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Sorafenib for older patients with renal cell carcinoma: subset analysis from a randomized trial.

Eisen T, Oudard S, Szczylik C, Gravis G, Heinzer H, Middleton R, Cihon F, Anderson S, Shah S, Bukowski R, Escudier B, TARGET Study Gro - J. Natl. Cancer Inst. (2008)

Bottom Line: Median progression-free survival was similar in sorafenib-treated younger patients (23.9 weeks; hazard ratio [HR] for progression compared with placebo = 0.55, 95% confidence interval [CI] = 0.47 to 0.66) and older patients (26.3 weeks; HR = 0.43, 95% CI = 0.26 to 0.69).Clinical benefit rates among younger and older sorafenib-treated patients were also similar (83.5% and 84.3%, respectively) and were superior to those of younger and older placebo-treated patients (53.8% and 62.2%, respectively).Sorafenib treatment delayed the time to self-reported health status deterioration among both older patients (121 days with sorafenib vs 85 days with placebo; HR = 0.66, 95% CI = 0.43 to 1.03) and younger patients (90 days with sorafenib vs 52 days with placebo; HR = 0.69, 95% CI = 0.59 to 0.81) and improved quality of life over that time.

View Article: PubMed Central - PubMed

Affiliation: The Royal Marsden Hospital NHS Trust, Sutton, Surrey, UK. tgqe2@cam.ac.uk

ABSTRACT

Background: The perception that older cancer patients may be at higher risk than younger patients of toxic effects from cancer therapy but may obtain less clinical benefit from it may be based on the underrepresentation of older patients in clinical trials and the known toxic effects of cytotoxic chemotherapy. It is not known how older patients respond to targeted therapy.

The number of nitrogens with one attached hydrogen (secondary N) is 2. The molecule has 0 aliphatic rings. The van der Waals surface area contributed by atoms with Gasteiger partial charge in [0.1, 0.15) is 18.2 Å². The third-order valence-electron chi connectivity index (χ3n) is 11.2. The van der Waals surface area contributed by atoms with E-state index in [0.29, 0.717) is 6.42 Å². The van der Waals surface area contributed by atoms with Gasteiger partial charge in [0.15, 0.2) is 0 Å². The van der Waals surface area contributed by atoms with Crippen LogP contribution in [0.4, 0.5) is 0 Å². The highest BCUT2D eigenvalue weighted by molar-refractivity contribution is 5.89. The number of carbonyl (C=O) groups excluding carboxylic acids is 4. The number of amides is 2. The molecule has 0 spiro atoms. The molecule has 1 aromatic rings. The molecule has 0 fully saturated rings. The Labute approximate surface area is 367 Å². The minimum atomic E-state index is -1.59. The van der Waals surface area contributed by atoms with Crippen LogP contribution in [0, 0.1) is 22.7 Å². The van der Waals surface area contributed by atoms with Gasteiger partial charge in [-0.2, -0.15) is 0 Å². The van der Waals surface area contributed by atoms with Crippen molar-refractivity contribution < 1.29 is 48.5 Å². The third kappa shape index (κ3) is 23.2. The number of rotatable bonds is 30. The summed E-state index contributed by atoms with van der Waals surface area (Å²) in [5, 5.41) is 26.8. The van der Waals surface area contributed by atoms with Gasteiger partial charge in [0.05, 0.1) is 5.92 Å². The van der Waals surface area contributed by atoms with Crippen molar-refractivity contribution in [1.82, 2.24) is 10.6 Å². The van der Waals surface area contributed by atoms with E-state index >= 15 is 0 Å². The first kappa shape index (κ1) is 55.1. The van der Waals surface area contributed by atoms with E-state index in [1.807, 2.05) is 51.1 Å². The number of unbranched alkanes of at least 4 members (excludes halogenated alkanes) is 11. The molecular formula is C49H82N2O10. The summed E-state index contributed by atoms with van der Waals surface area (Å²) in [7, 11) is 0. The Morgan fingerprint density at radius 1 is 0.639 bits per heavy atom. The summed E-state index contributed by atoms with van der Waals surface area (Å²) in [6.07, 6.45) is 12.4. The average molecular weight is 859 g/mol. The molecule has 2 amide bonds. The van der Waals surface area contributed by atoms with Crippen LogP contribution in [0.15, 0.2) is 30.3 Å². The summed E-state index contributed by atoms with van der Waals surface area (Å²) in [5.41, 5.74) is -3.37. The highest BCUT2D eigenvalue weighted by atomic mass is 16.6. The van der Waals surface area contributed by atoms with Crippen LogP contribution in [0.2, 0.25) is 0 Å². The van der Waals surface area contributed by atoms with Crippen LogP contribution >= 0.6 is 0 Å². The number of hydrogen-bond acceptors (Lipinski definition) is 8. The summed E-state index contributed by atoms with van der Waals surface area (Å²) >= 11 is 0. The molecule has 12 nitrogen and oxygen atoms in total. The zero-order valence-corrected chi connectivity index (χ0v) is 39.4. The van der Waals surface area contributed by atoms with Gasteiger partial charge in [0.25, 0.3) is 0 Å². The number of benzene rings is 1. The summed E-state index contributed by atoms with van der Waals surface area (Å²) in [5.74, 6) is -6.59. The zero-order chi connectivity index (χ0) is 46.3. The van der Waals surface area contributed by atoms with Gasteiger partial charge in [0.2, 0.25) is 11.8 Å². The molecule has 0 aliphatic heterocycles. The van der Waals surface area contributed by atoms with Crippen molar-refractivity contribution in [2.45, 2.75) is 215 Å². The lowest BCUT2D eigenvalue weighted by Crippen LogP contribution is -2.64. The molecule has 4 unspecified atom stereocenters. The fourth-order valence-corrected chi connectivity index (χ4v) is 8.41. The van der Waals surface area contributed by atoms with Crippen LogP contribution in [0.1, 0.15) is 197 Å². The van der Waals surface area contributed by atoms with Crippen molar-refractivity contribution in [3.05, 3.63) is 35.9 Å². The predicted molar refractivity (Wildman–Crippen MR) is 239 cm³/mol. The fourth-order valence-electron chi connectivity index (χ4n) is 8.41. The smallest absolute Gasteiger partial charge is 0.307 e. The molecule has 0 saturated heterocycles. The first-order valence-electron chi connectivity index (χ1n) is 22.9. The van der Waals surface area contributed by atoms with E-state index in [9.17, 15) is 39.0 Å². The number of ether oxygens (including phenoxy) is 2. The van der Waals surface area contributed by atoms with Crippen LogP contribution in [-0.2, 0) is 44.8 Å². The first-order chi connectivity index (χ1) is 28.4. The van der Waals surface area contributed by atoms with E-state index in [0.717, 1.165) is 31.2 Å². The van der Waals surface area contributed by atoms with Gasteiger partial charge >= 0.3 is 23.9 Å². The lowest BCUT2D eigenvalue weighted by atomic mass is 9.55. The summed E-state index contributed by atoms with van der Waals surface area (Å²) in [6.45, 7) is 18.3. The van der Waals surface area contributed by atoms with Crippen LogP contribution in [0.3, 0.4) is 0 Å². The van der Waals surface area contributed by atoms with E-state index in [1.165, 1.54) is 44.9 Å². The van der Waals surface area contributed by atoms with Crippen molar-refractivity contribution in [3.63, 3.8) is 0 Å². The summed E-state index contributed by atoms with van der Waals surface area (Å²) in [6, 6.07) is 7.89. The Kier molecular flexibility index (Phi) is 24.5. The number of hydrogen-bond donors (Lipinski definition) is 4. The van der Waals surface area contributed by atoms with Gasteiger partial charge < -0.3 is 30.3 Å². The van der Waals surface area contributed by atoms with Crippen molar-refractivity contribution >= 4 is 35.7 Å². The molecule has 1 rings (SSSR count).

Methods: This retrospective subgroup analysis of data from the phase 3, randomized Treatment Approach in Renal Cancer Global Evaluation Trial examined the safety and efficacy of sorafenib in older (age >or=70 years, n = 115) and younger patients (age <70 years, n = 787) who received treatment for advanced renal cell carcinoma. Patient demographics and progression-free survival were recorded. Best tumor response, clinical benefit rate (defined as complete response plus partial response plus stable disease), time to self-reported health status deterioration, and toxic effects were assessed by descriptive statistics. Health-related quality of life was assessed with a Cox proportional hazards model. Kaplan-Meier analyses were used to summarize time-to-event data.

Results: Median progression-free survival was similar in sorafenib-treated younger patients (23.9 weeks; hazard ratio [HR] for progression compared with placebo = 0.55, 95% confidence interval [CI] = 0.47 to 0.66) and older patients (26.3 weeks; HR = 0.43, 95% CI = 0.26 to 0.69). Clinical benefit rates among younger and older sorafenib-treated patients were also similar (83.5% and 84.3%, respectively) and were superior to those of younger and older placebo-treated patients (53.8% and 62.2%, respectively). Adverse events were predictable and manageable regardless of age. Sorafenib treatment delayed the time to self-reported health status deterioration among both older patients (121 days with sorafenib vs 85 days with placebo; HR = 0.66, 95% CI = 0.43 to 1.03) and younger patients (90 days with sorafenib vs 52 days with placebo; HR = 0.69, 95% CI = 0.59 to 0.81) and improved quality of life over that time.

Conclusions: Among patients with advanced renal cell carcinoma receiving sorafenib treatment, outcomes of older (>or=70 years) and younger (<70 years) patients were similar.

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Related in: MedlinePlus